Is ‘New Atheism’ Dying?
Famous ‘New Atheist’ spokesman Richard Dawkins rocked the religious world in 2006 with the publication of his book: The God Delusion. The book inspired many closet atheists to come out with their newfound militant atheism and declare war on religion.
The movement seemed to most resonate with young people. With the onset of major social media platforms such as Facebook, Twitter, and Reddit came an onslaught of anti-Christian sentiment in the form of memes. They weren’t really funny memes, either. They were nasty and mean-spirited. It was war.
Talking to my new-atheist friends was a real drag. They weren’t really interested in having a discussion – they wanted to tear down. According to the new atheists, religion has no place in society. It has done nothing except start wars and hold back scientific progress. However, this movement is not exactly “new”. There have been several attempts to do away with religion by people who had the authority and power to do so. Most famously, Adolf Hitler and Joseph Stalin’s anti-religious views lead to millions of deaths – more than any other time in history. Should the new atheists get their way and abolish religion, who knows what horrors we will see next. But that is the question: will it win out?
Fortunately, this new atheism seems to be in the outs. Ironically, the movement is increasingly being viewed as ‘holier than thou’, comprised of people who are more interested in spreading inflammatory rhetoric than they are in holding open-minded discussions. New atheism is a kind of religion with militant zealots and strict dogma that must not be challenged. One such dogma is that scientific reason rules the universe and religion is nothing more than a destructive concept that society should evolve beyond. They hold this view despite recent scientific discoveries that religion and belief in God is a natural thing in humans and it can serve a useful purpose.
Richard Dawkins and his new atheism has been increasingly coming under fire for being intolerant by Leftists and Progressives. In July, a public radio station in Berkeley, CA cancelled an event with Richard Dawkins because of his past intolerant comments about Islam. Dawkins called Islam “the greatest force for evil in the world today,” which goes against the Progressive agenda of tolerance. It is interesting to note that none of Dawkins’ speaking events were cancelled over his nasty comments about Christianity.
However, the point is that there may not be a place for the new atheists in today’s cultural climate of tolerance and inclusion. I’ve witnessed this shift myself as a Reddit user. The Atheism subreddit used to be one of the prominently featured subs on the website. Since then, it lost its status and is significantly smaller. The reason being that users found the mean-spirited, intolerant content incompatible with the site’s values of inclusion and tolerance.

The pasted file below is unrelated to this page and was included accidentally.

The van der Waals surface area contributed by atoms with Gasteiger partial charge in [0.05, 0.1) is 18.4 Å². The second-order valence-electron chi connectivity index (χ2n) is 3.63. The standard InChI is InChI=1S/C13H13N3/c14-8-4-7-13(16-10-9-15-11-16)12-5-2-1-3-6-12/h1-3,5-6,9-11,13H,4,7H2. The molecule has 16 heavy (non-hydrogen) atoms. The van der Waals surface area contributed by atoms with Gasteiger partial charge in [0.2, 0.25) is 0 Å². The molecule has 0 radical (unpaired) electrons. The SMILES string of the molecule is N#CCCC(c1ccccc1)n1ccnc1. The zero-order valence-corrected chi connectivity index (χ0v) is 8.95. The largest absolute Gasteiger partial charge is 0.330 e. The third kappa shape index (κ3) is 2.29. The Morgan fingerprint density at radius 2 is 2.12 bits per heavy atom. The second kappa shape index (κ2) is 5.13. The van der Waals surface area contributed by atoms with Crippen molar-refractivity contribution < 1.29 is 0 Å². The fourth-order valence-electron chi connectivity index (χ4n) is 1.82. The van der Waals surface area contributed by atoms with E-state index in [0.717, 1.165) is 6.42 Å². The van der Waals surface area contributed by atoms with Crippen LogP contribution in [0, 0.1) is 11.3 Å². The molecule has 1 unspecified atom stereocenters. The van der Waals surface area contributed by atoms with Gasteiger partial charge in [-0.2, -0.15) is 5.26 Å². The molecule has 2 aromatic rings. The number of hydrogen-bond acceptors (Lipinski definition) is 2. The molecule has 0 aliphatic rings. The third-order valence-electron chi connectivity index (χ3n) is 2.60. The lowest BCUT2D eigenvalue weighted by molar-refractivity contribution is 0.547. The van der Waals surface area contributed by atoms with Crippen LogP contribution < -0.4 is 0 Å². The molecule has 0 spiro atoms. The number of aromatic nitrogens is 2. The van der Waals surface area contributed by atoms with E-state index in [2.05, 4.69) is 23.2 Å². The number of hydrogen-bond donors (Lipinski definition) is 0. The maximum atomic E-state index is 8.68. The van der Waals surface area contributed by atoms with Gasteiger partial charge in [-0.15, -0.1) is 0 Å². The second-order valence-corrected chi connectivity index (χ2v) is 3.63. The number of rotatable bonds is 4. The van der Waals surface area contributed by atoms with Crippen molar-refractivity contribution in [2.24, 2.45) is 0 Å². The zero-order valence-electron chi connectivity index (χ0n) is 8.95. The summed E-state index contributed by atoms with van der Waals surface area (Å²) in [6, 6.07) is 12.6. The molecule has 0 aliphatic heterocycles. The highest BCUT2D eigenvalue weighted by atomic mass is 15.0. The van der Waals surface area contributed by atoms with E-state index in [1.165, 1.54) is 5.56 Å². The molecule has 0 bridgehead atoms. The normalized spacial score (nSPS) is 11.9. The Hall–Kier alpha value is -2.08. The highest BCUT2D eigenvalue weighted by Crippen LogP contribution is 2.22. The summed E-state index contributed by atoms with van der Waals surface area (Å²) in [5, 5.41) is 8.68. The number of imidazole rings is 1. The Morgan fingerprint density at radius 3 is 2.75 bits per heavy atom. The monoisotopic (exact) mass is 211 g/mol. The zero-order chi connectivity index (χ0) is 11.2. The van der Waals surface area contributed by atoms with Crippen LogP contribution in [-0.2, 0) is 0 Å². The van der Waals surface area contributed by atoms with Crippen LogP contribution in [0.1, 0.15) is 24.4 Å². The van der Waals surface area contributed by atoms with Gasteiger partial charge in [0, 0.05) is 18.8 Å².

More and more I see the conversation shifting away from the damaging affects of religion instead to the value religion brings to the table. Faith brings real significance, hope, and purpose. It’s the Christians, armed with a sense of purpose and obedience, who are doing the most abroad to alleviate suffering, and people are noticing. In my own personal ministry, it is now much more rare to come across a militant atheist. More often, I come across people who don’t hold strong opinions on spirituality.
If the militancy of new atheism is truly dying out, what does this mean for Christians? Is it a good thing?
In some sense, it may not be a good thing. The one redeeming quality about militant atheists is that they forced us to have conversations about the important questions of life. It was a debate on objective truth. Which truth is more reasonable? Our universe sprung out of nothing, or was it designed and created? Both sides could agree that there is objective truth out there and that some degree of faith is required since we cannot know everything at 100% certainty.
With the demise of New Atheism and the rise of tolerance and inclusion comes a rejection of absolute truth. All beliefs are to be respected and validated, whether they can be supported by evidence or not. These folks may preach tolerance and inclusion, but practically their beliefs work out as a functional agnosticism. “We can never know the truth about God so we must march ever onward in an eternal journey.” Have you ever tried to dialogue about spiritual things with a person like this? It’s tough to get anywhere meaningful.
On the other hand, the demise of new atheism brings to light the problems of an atheistic worldview. A Godless world has nothing to offer – no hope, no reason for mercy, no meaningful relationships. People are realizing the value of faith in something greater than ourselves. More people might say “maybe Christianity isn’t as evil as I thought. There’s value here. I need to check this out.” This cultural shift may be paving the way for a revival as an entire generation of lonely young people search for meaning and significance. Those of us doing ministry with young people might be poised to witness growth like we’ve never seen before.
Only time will tell.